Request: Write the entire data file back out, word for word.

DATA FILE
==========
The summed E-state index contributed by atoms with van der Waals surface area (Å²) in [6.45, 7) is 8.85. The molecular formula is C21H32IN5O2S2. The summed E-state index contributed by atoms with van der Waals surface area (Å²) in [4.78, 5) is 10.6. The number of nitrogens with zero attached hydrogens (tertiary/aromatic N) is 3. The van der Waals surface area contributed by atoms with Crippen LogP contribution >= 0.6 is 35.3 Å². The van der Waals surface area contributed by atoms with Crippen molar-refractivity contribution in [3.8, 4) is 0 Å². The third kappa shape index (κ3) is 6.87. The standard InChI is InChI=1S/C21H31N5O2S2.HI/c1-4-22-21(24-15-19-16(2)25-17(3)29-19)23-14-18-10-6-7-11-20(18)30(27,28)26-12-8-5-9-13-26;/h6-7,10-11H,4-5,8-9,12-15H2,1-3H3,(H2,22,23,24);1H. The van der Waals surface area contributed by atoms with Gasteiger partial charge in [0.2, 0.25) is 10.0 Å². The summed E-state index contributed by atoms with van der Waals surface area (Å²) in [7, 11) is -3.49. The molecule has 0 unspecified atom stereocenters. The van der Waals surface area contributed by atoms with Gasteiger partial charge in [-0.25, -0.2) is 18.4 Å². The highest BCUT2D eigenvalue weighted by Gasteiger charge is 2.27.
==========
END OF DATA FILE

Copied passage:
The summed E-state index contributed by atoms with van der Waals surface area (Å²) in [6.45, 7) is 8.85. The molecular formula is C21H32IN5O2S2. The summed E-state index contributed by atoms with van der Waals surface area (Å²) in [4.78, 5) is 10.6. The number of nitrogens with zero attached hydrogens (tertiary/aromatic N) is 3. The van der Waals surface area contributed by atoms with Crippen LogP contribution >= 0.6 is 35.3 Å². The van der Waals surface area contributed by atoms with Crippen molar-refractivity contribution in [3.8, 4) is 0 Å². The third kappa shape index (κ3) is 6.87. The standard InChI is InChI=1S/C21H31N5O2S2.HI/c1-4-22-21(24-15-19-16(2)25-17(3)29-19)23-14-18-10-6-7-11-20(18)30(27,28)26-12-8-5-9-13-26;/h6-7,10-11H,4-5,8-9,12-15H2,1-3H3,(H2,22,23,24);1H. The van der Waals surface area contributed by atoms with Gasteiger partial charge in [0.2, 0.25) is 10.0 Å². The summed E-state index contributed by atoms with van der Waals surface area (Å²) in [7, 11) is -3.49. The molecule has 0 unspecified atom stereocenters. The van der Waals surface area contributed by atoms with Gasteiger partial charge in [-0.25, -0.2) is 18.4 Å². The highest BCUT2D eigenvalue weighted by Gasteiger charge is 2.27.